Re: manipulate data to better fit a Gaussian Distribution
Posted:
Mar 19, 2013 10:48 AM


"Torsten" wrote in message <ki9mme$t77$1@newscl01ah.mathworks.com>... > "Torsten" wrote in message <ki9i7v$gjp$1@newscl01ah.mathworks.com>... > > "Francesco Perrone" <francesco86perrone@yahoo.it> wrote in message <ki9fsv$abp$1@newscl01ah.mathworks.com>... > > > "Torsten" wrote in message <ki9fdu$91c$1@newscl01ah.mathworks.com>... > > > > "Francesco Perrone" <francesco86perrone@yahoo.it> wrote in message <ki9dra$56c$1@newscl01ah.mathworks.com>... > > > > > Hi all, > > > > > > > > > > I have got a question concerning normal distribution (with mu = 0 and sigma = 1). > > > > > > > > > > Let say that I firstly call randn or normrnd this way > > > > > > > > > > x = normrnd(0,1,[4096,1]); % x = randn(4096,1) > > > > > > > > > > Now, to assess how good x values fit the normal distribution, I call > > > > > > > > > > [a,b] = normfit(x); > > > > > > > > > > and to have a graphical support > > > > > > > > > > histfit(x) > > > > > > > > > > Now come to the core of the question: if I am not satisfied enough on how x fits the given normal distribution, how can I optimize x in order to better fit the expected normal distribution with 0 mean and 1 standard deviation?? Sometimes because of the few representation values (i.e. 4096 in this case), x fits really poorly the expected Gaussian, so that I wanna manipulate x (linearly or not, it does not really matter at this stage) in order to get a better fitness. > > > > > > > > > > I'd like remarking that I have access to the statistical toolbox. > > > > > > > > > > I thank you all in advance. > > > > > > > > Increase the number of sampling points (4096 in your example) > > > > or > > > > try another random number generator for a normally distributed random variable. > > > > > > > > Best wishes > > > > Torsten. > > > > > > It's quite a simplistic method. > > > > > > Unfortunately, I cannot magnify the number of representations because of some reasons I will not explain here in detail (theory beyond the code I am writing). Besides, what else random generator may I use? > > > > > > I do believe that is a way to "force" data better fitting the expected normal distribution. > > > > > > > I'm not an expert in this area, but in my opinion, every deterministic attempt to manipulate the data after their generation will weaken their randomness. > > A random number generator always makes a compromise between performance > > and quality. If speed is not important for your application, there should be random number generators with higher quality than randn. Make a GOOGLE search. > > > > > Regards, > > > Francesco > > > > Best wishes > > Torsten. > > Of course, if randomness of the numbers chosen does not matter, > you can proceed as follows: > > 1. Choose an equidistant grid on [0:1] (e.g. p=[1/4 1/2 3/4]). > 2. Calculate X=norminv(p,0,1) > 3. Between X(i) and X(i+1), place 4096/(n1) equidistant points where n is the length of the vector p (in this case n=3). > 4. The collection of all these points will approximately follow a standardnormal distribution. > > Best wishes > Torsten.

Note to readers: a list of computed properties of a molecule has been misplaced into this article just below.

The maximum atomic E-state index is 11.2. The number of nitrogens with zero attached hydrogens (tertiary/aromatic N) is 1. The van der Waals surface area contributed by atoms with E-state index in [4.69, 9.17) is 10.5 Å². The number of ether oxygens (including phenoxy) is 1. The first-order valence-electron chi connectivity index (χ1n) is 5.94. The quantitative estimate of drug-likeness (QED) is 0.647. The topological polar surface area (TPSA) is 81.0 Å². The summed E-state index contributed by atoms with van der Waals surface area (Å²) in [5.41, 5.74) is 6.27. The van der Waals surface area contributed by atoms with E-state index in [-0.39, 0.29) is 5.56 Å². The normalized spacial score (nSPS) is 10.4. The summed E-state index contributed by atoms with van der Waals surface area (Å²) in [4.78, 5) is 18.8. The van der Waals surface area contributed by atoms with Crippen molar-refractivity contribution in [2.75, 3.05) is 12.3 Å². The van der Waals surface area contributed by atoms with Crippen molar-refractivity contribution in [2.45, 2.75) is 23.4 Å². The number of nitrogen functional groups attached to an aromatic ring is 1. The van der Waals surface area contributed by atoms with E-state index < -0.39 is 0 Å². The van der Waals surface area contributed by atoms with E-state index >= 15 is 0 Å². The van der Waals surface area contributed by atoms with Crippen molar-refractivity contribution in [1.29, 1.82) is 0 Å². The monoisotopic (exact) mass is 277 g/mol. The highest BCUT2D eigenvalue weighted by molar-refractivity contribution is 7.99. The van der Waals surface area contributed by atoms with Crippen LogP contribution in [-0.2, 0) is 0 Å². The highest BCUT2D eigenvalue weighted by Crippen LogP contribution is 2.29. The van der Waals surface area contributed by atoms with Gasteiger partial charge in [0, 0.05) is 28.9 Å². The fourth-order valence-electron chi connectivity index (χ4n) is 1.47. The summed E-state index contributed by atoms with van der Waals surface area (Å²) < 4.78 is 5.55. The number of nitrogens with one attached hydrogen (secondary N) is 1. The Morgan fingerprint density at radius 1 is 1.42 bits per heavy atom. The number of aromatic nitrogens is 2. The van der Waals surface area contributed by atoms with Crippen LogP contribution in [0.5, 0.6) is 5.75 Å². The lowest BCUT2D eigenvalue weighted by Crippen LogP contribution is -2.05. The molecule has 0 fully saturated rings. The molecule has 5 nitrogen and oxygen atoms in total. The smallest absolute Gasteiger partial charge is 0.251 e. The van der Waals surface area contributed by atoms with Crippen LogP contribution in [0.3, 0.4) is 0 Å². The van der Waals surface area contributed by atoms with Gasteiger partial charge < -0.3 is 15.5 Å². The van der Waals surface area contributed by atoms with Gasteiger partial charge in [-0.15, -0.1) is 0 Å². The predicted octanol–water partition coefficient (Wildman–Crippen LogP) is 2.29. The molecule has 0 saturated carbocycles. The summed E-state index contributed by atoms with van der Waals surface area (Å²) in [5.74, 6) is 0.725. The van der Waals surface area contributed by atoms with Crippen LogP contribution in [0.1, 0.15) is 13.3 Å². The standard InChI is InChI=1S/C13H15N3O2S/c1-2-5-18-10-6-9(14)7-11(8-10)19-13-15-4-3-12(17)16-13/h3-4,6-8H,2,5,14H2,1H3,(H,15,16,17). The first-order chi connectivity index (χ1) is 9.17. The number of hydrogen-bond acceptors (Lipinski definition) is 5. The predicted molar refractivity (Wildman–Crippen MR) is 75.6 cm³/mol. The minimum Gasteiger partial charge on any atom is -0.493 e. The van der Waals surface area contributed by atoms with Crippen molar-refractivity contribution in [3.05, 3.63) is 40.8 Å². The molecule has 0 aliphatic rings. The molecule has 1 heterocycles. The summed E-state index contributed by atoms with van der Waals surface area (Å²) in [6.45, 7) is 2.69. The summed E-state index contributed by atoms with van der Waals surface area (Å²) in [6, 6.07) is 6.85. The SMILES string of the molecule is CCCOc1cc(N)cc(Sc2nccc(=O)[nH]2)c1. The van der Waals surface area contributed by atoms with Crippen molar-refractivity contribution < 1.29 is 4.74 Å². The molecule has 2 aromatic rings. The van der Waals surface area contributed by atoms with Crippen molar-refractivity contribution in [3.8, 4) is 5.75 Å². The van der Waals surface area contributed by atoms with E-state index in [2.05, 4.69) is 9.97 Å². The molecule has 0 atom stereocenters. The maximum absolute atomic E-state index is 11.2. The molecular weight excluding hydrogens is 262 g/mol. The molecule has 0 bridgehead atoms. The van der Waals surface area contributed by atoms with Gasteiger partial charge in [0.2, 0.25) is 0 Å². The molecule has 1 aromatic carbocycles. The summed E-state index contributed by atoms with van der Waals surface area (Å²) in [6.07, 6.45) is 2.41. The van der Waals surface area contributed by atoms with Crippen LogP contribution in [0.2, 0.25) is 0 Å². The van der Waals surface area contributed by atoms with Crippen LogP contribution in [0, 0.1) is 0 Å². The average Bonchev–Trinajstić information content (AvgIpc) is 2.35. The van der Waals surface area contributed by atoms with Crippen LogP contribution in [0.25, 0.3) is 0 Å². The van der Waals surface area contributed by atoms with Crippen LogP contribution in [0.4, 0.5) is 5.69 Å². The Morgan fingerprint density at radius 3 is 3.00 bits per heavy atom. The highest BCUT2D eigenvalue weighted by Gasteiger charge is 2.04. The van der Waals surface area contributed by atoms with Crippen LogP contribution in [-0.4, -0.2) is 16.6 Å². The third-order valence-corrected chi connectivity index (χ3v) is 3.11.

I would more go for a leastsquares fitting, but I don't really have a clue how to setup it within MATLAB.
Generally, I would call a reference random distribution fitting the expected normal distribution quite reliably:
x_ref = normrnd(0,1,[400000 1]);
Then, the standard data I have
x_act = normrnd(0,1,[4000 1]);
Once these two vectors are generated, I would call lsqcurvefit to minimize the error between the reference and actual values. But I am stuck on how to implement it correctly.